In Lismore the residents darkly refer to it as the “one-in-30-day flood”. A month after the town was inundated, another intense low-pressure system has dumped hundreds of millimetres of rain in southern Queensland and northern New South Wales.
The storms and flooding have already claimed at least two more lives, in addition to the 22 people killed across Queensland and the NSW Northern Rivers in February. Early Monday morning, emergency responders were called to a flooded road in Kingsthorpe near Toowoomba where a man and a woman were trapped in a submerged ute. The woman was rescued and taken to hospital in a stable condition but the man, who was due to be married, died at the scene.
An hour later, in North Branch, 53 kilometres south-west of Toowoomba, swift water rescue crews responded to the occupants of two cars caught in floodwater. A woman managed to escape on her own but a man in the other vehicle was swept away when he tried to climb out of his car. His body was found on Tuesday morning.
From there, the bad weather moved south and thrust the Northern Rivers into flood again. “It’s pretty rough up here,” a resident of the region told The Saturday Paper. “The fear is real and it is really tough.”
In Alstonville, between Ballina and Lismore, the Bureau of Meteorology recorded 431 millimetres of rain in just 24 hours. Despite the already saturated river systems and more heavy rainfall, predictions for Lismore and elsewhere were hard to pin down.
Late on Monday, the bureau noted the Wilsons River could peak “near the Lismore levee height” of 10.6 metres by Tuesday afternoon. In reality, as conditions worsened in catchments, the river peaked at 11.4 metres about 5pm on Wednesday.
For context, the 2017 Lismore flood was the first time the town’s then 12-year-old levee had ever been “overtopped”. In that event, the river peaked at 11.59 metres.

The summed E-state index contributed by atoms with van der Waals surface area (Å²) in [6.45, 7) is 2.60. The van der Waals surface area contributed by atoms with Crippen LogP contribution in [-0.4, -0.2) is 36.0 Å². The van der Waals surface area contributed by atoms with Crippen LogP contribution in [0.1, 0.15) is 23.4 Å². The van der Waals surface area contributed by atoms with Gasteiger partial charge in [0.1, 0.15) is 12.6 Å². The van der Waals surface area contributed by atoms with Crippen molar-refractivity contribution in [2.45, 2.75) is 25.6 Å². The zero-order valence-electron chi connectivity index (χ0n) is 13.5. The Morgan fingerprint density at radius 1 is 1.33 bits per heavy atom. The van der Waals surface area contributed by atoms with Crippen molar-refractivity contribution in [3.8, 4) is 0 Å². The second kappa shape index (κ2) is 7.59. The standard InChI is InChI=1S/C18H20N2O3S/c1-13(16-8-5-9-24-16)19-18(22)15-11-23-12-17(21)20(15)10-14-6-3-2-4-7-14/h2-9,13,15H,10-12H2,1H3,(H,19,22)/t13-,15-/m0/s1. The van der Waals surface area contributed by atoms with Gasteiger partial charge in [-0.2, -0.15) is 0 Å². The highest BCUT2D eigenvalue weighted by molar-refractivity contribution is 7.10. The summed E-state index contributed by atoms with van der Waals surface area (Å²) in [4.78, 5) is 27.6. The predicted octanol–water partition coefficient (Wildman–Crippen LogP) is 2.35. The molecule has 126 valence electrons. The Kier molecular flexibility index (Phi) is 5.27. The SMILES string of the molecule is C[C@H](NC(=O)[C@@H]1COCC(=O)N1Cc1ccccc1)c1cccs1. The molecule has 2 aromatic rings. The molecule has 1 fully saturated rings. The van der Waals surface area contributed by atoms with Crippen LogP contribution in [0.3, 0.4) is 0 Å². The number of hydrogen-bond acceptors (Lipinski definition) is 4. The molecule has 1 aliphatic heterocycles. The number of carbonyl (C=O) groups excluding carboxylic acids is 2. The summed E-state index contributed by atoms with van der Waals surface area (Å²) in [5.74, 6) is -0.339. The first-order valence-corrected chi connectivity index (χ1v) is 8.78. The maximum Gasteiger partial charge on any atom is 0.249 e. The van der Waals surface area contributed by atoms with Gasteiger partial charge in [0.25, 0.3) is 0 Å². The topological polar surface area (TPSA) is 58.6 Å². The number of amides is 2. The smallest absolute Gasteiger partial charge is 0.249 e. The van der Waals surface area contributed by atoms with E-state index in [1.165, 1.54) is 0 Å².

As water inundated the central business district of Byron Bay and cascaded through the already gutted streets of Lismore, emergency systems failed.
The evacuation sirens in Lismore “malfunctioned” and the river gauge was giving readings that were understating water levels by 40 centimetres.
“Our members have taken manual readings of the flood water heights in the CBD and compared them to the flood gauge readings,” the NSW SES Lismore City Unit posted on its social media pages early on Wednesday morning.
“There is a 400mm difference between the countdown display on the Browns Creek pump station and the actual water level. This means if the levee overtops, the display will still show 0.4 metres remaining, even as the water commences flowing over the levee.”
A series of evacuation orders for Lismore were issued earlier in the week but an order for the Lismore CBD and East Lismore was cancelled late on Tuesday as flood forecasts failed to eventuate. At 3am on Wednesday, however, following hours of intense rainfall, the evacuation orders were reinstated.
Lismore City Council mayor Steve Krieg told the ABC there was “a lot of confusion”. Speaking on Wednesday, he said: “When we thought we were out of the woods yesterday, when the evacuation order was lifted, there were some good signs, but from about 11.30 last night the phones started ringing and no sleep since.
“Just a lot of confusion around it to be honest with you. Seems to have been a bit of indecision coming through from the bureau and the SES. No one was prepared to stick to a decision ...
“Now we find ourselves in this position. No doubt there’ll be another inquiry leading to another inquiry and that will lead to no answers.”
At a press conference on Wednesday morning, NSW SES acting commissioner Daniel Austin defended the changing advice, saying the “situation we saw overnight [Tuesday into Wednesday] developed exceptionally quickly”.
“So we talked yesterday afternoon about the potential for levee overtop. We talked again during the night about the potential for levee overtop,” he said. “Emergency text messages were also issued during the night to the community, and the warnings were also issued during the night.”